Over twenty years in full-time and adjunct faculty positions in both public and private universities have resulted in my comprehensive understanding of the unique problems and issues facing faculty.
My professional career began with a CPA firm in Baltimore after earning a BA from University of Maryland Baltimore County in 1977. I had the opportunity to do some tutoring and discovered my real passion in life – teaching. A few years later, I decided to pursue that passion full-time at Penn State University, earning an MA in economics in 1986 and a PhD in accounting in 1991. Before coming to UMUC in 2002, I served on the full-time faculties of Syracuse University, State University of New York, and American University, as well as the adjunct faculties of Towson University and UMBC.
A critically important part of teaching is staying current in one’s field. For me, this took the form of a small accounting/consulting practice. Over the years, this practice has given me the opportunity to consult with CPA firms, large and small businesses, government agencies, including foreign government agencies, and with individuals of various walks in life.
Since arriving at UMUC as program director in accounting and collegiate associate professor in the Graduate School, I have developed and taught many courses in the online environment. This opportunity, in conjunction with the opportunity to work with adult learners, has been one of the most fulfilling parts of my professional career. In the Graduate School, I have also served as the chair of the Student Grievance Investigation Committee and as a member of the Grade Appeals Committee.
In addition to my academic life, I am very involved in professional organizations such as the American Taxation Association and the MD Association of CPAs, where I serve as co-chair of the Members in Education committee and as a member of the Accounting Education and Career Task Force. I have also served on a variety of community boards over the years.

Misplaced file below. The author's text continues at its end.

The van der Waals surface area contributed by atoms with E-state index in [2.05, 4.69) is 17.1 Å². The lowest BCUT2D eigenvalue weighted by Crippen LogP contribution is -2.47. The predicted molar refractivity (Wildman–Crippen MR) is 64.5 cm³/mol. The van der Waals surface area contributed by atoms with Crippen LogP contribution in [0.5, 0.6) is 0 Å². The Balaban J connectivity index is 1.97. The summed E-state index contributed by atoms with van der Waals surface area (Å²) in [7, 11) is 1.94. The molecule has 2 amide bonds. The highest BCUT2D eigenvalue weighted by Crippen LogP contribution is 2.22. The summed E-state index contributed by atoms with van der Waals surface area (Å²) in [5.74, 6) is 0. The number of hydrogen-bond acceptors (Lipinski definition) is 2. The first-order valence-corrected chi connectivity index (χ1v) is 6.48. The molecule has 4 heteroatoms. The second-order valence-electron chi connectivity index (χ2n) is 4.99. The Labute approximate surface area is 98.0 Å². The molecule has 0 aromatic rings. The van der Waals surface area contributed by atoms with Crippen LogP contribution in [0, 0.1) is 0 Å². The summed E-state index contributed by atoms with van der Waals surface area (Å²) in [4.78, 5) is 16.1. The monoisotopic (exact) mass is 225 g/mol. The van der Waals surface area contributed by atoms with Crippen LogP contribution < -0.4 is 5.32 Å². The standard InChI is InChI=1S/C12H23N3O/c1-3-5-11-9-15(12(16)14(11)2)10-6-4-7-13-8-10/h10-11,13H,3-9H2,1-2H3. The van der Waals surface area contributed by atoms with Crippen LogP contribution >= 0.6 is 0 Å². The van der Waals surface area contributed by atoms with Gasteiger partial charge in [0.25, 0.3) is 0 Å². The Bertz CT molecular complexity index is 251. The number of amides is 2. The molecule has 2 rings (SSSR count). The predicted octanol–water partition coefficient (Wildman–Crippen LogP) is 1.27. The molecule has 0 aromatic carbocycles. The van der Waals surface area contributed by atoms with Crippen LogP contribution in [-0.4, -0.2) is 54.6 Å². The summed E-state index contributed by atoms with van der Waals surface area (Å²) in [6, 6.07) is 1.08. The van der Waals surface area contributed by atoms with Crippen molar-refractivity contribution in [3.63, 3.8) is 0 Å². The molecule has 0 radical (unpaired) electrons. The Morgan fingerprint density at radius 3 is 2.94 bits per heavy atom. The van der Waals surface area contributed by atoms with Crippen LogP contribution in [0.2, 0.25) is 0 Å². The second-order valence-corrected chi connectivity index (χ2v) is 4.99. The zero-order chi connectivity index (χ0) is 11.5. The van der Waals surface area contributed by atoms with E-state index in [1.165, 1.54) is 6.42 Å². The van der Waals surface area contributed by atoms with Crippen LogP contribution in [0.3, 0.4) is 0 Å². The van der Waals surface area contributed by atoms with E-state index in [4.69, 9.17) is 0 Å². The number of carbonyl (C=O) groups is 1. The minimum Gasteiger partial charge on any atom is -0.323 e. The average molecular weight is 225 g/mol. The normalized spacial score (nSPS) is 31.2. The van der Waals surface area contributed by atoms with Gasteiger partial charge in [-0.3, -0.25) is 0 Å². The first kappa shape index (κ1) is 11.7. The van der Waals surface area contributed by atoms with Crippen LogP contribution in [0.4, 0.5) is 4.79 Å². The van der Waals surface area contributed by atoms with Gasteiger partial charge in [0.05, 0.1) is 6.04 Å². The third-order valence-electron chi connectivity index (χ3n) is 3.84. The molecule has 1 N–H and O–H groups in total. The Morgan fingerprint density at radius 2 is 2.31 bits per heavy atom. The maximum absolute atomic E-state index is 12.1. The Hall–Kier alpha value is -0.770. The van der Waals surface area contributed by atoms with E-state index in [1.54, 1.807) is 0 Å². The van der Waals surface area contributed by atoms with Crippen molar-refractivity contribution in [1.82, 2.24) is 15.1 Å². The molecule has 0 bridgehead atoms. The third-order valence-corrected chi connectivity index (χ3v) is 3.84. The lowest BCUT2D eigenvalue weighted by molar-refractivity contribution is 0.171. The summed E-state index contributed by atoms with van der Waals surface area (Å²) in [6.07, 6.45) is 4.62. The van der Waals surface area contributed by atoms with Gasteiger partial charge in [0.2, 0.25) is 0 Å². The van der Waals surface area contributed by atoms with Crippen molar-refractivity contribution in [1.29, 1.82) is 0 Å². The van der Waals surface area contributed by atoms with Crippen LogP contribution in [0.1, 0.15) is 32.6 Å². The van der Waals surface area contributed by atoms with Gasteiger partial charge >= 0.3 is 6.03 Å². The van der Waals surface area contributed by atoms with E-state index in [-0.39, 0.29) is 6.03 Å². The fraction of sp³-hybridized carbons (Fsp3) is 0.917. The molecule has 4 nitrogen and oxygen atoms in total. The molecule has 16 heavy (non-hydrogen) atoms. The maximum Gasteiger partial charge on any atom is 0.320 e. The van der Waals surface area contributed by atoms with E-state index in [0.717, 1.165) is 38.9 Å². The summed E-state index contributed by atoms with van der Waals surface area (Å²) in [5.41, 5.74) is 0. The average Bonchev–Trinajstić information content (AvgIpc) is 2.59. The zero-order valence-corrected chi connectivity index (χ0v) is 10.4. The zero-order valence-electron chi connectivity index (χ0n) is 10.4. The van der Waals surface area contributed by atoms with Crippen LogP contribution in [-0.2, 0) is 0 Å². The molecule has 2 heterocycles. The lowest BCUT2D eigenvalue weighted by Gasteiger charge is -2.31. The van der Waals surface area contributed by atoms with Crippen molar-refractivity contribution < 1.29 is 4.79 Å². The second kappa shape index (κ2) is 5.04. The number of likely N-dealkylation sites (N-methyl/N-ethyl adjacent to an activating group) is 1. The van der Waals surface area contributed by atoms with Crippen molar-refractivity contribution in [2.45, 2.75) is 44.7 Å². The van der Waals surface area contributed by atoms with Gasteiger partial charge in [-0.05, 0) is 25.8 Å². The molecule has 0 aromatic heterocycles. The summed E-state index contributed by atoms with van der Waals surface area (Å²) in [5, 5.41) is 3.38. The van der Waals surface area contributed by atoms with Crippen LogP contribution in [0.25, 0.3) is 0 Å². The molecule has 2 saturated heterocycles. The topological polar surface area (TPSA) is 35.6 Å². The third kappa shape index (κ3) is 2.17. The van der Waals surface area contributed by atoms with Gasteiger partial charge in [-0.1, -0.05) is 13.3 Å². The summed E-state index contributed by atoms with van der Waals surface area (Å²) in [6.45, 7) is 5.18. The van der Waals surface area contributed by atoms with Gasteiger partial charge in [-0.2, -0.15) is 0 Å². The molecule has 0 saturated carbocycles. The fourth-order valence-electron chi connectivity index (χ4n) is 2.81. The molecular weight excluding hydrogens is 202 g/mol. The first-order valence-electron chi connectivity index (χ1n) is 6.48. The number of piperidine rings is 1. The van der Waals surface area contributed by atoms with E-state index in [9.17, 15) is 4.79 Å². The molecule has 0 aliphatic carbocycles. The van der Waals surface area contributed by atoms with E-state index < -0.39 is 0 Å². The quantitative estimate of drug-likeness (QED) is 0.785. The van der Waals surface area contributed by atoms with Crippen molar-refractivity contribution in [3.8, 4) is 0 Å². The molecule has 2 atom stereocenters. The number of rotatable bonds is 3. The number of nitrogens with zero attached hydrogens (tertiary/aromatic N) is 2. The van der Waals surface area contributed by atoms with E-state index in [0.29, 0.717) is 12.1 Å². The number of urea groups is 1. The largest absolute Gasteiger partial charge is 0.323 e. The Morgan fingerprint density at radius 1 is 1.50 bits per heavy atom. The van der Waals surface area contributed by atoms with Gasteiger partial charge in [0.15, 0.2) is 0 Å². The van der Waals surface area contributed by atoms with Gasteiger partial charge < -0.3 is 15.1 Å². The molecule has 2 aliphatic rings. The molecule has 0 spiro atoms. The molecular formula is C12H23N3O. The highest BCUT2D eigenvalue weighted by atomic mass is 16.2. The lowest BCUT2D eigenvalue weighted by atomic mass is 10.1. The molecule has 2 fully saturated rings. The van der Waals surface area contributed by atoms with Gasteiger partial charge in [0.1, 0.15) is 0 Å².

The FAC constitution starts with the statement that UMUC is a “global shared-governance teaching institution.” I believe each of those terms is critical.
It is global, so each FAC member should be thinking globally. There are many concerns that UMUC faculty share no matter where they are located, including professional growth, pay structure for both adjunct and full-time faculty, and teaching and administrative workloads, including the 15 credit teaching limit on adjunct faculty. But there are also issues that are unique to our overseas faculty, and these can not be overlooked. Among these are the overseas military drawdowns and the resulting treatment of faculty.
Shared-governance is the whole reason for the existence of FAC. There is a new administration at UMUC and with that change comes the opportunity to strengthen the relationship between FAC and the UMUC administration.
UMUC is, first and foremost, a teaching institution. With that comes a focus on the students. Every UMUC faculty member I have met has unique talents with which, I’m sure, they could earn more money working elsewhere. But all of us have chosen to be at UMUC to help in the growth and development of adults through education. That, in itself, is a strong basis for working with the administration to improve the professional lives of our faculty so they can be better teachers.
I can’t promise you that every issue for UMUC faculty will be resolved as we would wish. But I can promise that I will work hard to address these issues in a way that meets the needs of our faculty.